Runoff turns the Barron brown

Runoff turns the Barron brown

Living in the Barron River catchment is a great lifestyle for many – but come the first rains of the wet season the water turns different shades of muddy brown, and often resembles chocolate milk.  Over the wet it stays a constant brown, sometimes dark, clay or tan.  The reason is sediment – soil and debris washed off the land and into the river during rain.  Big storms will often see the water go brown very quickly, full of sediment washing out of the river mouth and into the sea.  It then drifts onto coral reefs and destroys them.

Why is it so muddy brown, every year?  The main problem is agricultural land, cleared of trees and often ploughed it means the runoff is much higher, and topsoil just flushes into creeks and rivers.  Take a drive out to the Atherton Tablelands in the wet season and you will still see fields here and there freshly ploughed, rich red soils eroding and creeks running a muddy brown.  Clearly some farms are not managing soil runoff. 

Water quality is a big problem for the reef.  The Queensland and Commonwealth Governments have spent billions of dollars trying to improve runoff and pollution from farms.  There are multiple programs – best management practices (BMPS) for farmers, extension services, restoration projects, science and research and behavior change.  The Queensland Government has also introduced regulations designed to increase compliance for managing soils and nutrients.   So far these programs have met with mixed success, and in the Wet Tropics region the uptake of BMPs has been very low – below 10% across farming properties.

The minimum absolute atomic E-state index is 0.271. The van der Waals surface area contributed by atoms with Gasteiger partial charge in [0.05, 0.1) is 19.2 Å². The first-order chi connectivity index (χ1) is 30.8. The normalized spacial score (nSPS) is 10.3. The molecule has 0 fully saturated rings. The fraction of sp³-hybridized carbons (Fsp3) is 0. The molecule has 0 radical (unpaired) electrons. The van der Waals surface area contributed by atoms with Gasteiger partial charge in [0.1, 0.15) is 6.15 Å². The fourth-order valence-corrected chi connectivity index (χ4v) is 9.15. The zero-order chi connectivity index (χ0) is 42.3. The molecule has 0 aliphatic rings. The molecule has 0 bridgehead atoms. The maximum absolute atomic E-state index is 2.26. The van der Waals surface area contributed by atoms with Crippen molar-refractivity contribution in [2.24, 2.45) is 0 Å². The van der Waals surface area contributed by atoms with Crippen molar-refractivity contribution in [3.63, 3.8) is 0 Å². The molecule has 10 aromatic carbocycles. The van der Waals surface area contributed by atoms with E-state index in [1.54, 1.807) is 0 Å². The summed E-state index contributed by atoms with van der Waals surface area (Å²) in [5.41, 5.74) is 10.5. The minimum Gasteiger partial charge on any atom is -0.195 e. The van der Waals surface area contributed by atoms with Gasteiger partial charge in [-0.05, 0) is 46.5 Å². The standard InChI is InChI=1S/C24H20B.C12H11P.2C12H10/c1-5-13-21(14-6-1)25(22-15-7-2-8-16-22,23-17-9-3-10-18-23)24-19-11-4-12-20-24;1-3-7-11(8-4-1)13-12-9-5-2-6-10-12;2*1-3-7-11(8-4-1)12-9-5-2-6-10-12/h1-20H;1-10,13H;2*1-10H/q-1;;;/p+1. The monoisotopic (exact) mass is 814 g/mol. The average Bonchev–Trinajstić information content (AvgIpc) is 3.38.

The Government publishes regular report cards on the state of the rivers.  The Barron River recorded a score of ‘good’ in 2018 – 2019. [1]  But the sediment score was only moderate, decreasing from good the previous year.  Concentrations of total suspended solids frequently exceeded guideline values during the wet season, with the very high rainfall events and floods leading to increased erosion.

So something is not going well in the Barron catchment if the sediment score is getting worse, and millions more tonnes of soil is eroding off the land.  The Great Barrier Reef is in dire straits, and could be gone in the next decade or so.  Reducing runoff is critical to any hope of its survival – and rapid change is clelary needed.

It’s clearly time to consider other ways to stop runoff, and turn the Barron into a clean, healthy river again - all year.  Reforesting large areas of the catchment is probably the best way to protect the soils, and has the benefit of storing carbon to generate credits and providing sustainable timber.  Perhaps governments should start large scale native reforestation now and make it a viable, short and long term investment for landowners.


This article was first published in The Kuranda Paper.